The positive power of conflict is one of the ways that conflict can elevate a relationship. Done well, conflict has a generative aspect, that is, it assists in clearing the air, lowering stress, and producing intimacy. This requires a new, embodied, and generative relationship to the practice of conflict. That differs from the “old” story that conflict is bad and should be avoided and will create distance in the relationship. The old story is most likely embodied from historical shaping and that the threat of conflict will often carry a legacy of danger. The new practice is to learn to move towards and into conflict as a possibility for intimacy and connection, regardless of the irrational fears that may intrude into one’s thinking.

Understanding, owning, healing, and reorganizing our personal internal conflict offers us distance from automatic confrontation, distance from shrinking from being pushed against, or from always taking action to make things “all right.” Sometimes things will just not be all right, and life is asking us to face into it. What would it be like for you to feel that initial trigger of conflict, settle yourself, and directly face into the conflict towards resolution? Through self-knowing and practice we can reframe our relationship with conflict into a generative skill.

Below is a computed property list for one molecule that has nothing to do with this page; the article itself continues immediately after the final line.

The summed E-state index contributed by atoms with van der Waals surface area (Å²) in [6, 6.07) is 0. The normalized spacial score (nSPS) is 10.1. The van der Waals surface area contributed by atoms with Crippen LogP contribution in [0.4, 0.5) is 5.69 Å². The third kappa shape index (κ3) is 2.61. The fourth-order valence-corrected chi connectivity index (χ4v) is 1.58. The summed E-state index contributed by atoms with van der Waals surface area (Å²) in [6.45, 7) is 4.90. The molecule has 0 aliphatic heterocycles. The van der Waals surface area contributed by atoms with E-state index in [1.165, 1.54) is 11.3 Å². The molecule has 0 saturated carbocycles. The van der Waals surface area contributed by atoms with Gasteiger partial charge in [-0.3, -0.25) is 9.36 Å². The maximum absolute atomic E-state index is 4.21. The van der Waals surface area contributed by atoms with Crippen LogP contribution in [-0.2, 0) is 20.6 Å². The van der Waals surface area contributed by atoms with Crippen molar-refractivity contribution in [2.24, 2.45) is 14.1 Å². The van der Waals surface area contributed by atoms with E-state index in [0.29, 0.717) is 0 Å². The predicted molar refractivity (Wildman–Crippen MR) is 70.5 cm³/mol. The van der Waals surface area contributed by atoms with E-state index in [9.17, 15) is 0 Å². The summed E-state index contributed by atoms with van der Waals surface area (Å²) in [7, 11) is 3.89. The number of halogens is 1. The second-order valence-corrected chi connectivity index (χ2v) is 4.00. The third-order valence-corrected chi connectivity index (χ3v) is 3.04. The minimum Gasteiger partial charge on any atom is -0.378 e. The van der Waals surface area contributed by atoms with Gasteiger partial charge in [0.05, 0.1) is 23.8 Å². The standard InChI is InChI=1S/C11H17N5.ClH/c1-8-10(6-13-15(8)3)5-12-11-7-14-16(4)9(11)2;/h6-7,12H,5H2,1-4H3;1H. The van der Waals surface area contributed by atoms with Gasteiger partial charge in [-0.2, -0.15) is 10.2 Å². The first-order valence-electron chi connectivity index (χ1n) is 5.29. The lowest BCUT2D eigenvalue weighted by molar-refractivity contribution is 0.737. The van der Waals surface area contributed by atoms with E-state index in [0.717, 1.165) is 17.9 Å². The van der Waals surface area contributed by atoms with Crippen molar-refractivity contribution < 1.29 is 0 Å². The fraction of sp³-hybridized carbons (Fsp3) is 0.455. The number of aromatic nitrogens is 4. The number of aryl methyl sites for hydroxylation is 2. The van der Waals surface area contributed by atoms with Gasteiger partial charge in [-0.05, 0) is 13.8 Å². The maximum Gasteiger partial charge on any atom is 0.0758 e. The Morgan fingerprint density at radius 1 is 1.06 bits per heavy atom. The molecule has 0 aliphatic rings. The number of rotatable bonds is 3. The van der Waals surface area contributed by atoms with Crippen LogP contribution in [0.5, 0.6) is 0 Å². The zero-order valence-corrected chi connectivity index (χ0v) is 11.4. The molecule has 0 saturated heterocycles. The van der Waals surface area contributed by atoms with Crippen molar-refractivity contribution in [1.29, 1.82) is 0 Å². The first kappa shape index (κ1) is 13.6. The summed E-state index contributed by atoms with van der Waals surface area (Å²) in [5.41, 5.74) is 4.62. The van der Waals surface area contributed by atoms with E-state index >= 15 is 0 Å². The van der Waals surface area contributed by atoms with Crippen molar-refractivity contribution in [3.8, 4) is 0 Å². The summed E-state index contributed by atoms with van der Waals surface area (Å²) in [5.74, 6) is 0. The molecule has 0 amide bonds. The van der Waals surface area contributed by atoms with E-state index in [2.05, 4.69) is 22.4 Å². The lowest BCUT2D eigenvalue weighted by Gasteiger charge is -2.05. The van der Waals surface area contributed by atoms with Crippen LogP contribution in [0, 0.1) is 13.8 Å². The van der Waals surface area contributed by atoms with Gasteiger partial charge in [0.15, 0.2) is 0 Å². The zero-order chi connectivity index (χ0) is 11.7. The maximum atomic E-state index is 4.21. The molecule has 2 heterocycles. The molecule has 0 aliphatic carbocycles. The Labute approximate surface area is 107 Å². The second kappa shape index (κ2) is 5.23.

Practice:

Take the opportunity to notice both partners’ reaction to conflict without judgment. Name it and own it. Notice what it is that triggers you. Is it a look, a phrase, the energy of the moment? Remember that you are not to blame for your automatic reactions. Your history made you. And owning it means taking responsibility for what you now see about yourself.

Stand about 8-10 feet from your partner. Ask your partner to mimic what triggers you, fine-tuning and scripting your partner for maximum trigger (sound like fun??). Even though this is being purposefully set up, our soma, our self, will in almost all cases react as if the event is real. Noticing how you get triggered, then walk towards your partner, mimicking you moving into conflict. Again, notice your reaction to this. Hard? Easy? Reluctance? Freeze? Then practice walking into conflict from a place of ground, power, and dignity. It is most likely not going to be an exchange of this for that, but more like even though I have all this “stuff” going on, I will find ground, access my power, and stand for my dignity while maintaining dignity and integrity of your partner.